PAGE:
Posts Tagged ‘Miami Marlins’


I’ve been editing the video of my Virtual Gallery Talk over the last day or so, cutting away some of the rougher sections. I am not an experienced film editor so it’s going slow. Plus, it takes time because it’s so painful to watch myself on the recording that I can’t do it for too long at once. But there should be a version available within a day or so on YouTube, if you’re interested.

The first will just have the beginning monologue. The second will be more complete, with a look at some of the work in the show at the West End Gallery and the questions put to me by the participants.

Because the viewer knew that we shared a love for baseball, he posed a questions that had to do with a piece of public art from artist Red Grooms that resides beyond the centerfield fence at Marlins Stadium in Miami. Called Homer, it’s an epic piece, 73 feet tall, comprised of colorful rainbows,  flamingos, swaying palm trees, and marlins jumping from the waves. It even goes into motion with water a-gushing whenever a Marlins player hits a home run.

It’s a pretty gaudy piece with it cartoon-like imagery and bright colors, which are a Grooms trademark. As a result, it has become somewhat controversial. People seem to either love it or hate it. I was asked for my thoughts on it.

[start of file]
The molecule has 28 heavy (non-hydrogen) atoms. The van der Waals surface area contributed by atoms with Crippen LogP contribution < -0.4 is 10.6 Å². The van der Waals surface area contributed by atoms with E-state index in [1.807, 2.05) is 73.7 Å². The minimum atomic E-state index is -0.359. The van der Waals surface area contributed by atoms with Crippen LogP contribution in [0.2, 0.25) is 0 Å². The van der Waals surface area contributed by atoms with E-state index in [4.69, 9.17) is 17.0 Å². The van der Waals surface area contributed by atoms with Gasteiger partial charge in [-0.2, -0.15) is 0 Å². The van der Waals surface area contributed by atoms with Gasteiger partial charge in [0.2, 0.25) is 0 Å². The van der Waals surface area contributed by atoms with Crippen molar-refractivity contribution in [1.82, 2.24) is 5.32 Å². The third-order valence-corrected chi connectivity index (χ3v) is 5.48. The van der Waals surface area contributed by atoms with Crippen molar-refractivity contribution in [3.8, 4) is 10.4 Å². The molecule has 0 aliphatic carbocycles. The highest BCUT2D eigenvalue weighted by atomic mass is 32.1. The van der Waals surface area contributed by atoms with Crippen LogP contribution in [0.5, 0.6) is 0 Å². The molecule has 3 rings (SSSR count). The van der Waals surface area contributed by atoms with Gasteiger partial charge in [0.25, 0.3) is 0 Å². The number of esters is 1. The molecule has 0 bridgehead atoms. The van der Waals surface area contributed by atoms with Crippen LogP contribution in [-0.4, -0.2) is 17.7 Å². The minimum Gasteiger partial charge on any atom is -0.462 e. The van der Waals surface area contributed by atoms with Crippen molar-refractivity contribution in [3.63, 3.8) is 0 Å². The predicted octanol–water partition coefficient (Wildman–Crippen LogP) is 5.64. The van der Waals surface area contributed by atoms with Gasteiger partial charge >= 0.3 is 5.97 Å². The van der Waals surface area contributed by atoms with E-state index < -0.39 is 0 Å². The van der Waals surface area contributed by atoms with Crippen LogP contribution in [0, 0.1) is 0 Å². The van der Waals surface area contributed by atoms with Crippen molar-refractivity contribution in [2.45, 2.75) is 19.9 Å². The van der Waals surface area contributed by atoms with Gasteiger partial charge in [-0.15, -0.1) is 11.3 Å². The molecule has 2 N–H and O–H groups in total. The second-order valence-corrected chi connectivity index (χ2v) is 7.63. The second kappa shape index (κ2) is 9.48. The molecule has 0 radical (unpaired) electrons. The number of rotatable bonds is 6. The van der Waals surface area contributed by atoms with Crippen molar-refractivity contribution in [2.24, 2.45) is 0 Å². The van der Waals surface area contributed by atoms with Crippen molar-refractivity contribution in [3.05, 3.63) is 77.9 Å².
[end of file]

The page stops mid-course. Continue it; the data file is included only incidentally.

Hey, if I were in the ballpark, I would love it. Why not? It’s loud and celebratory. It’s fun. It serves its purpose ideally. Nobody goes to the ballpark to see Botticelli paintings or Rodin sculptures, as enticing as it might be to see a homer dinging off The Thinker.

Would I want it in my front yard?


Art serves different purposes in different settings. Epic public pieces can seldom speak in intimate terms though there are certainly those that do. The sitting Lincoln at his Memorial, for instance, has a feeling that is inward and seems to reach out to the viewer in personal terms.

As powerful as it is, I don’t want that in my yard either.

Or out in centerfield. Though I hear Lincoln was a helluva fielder.

All glove, no bat, as they say.

To sum up, Homer is the art it is meant to be. Have fun with it. It’s baseball!

Thanks, for the question, Dave.

Here’s Mabel Scott with her wonderful Baseball Boogie.

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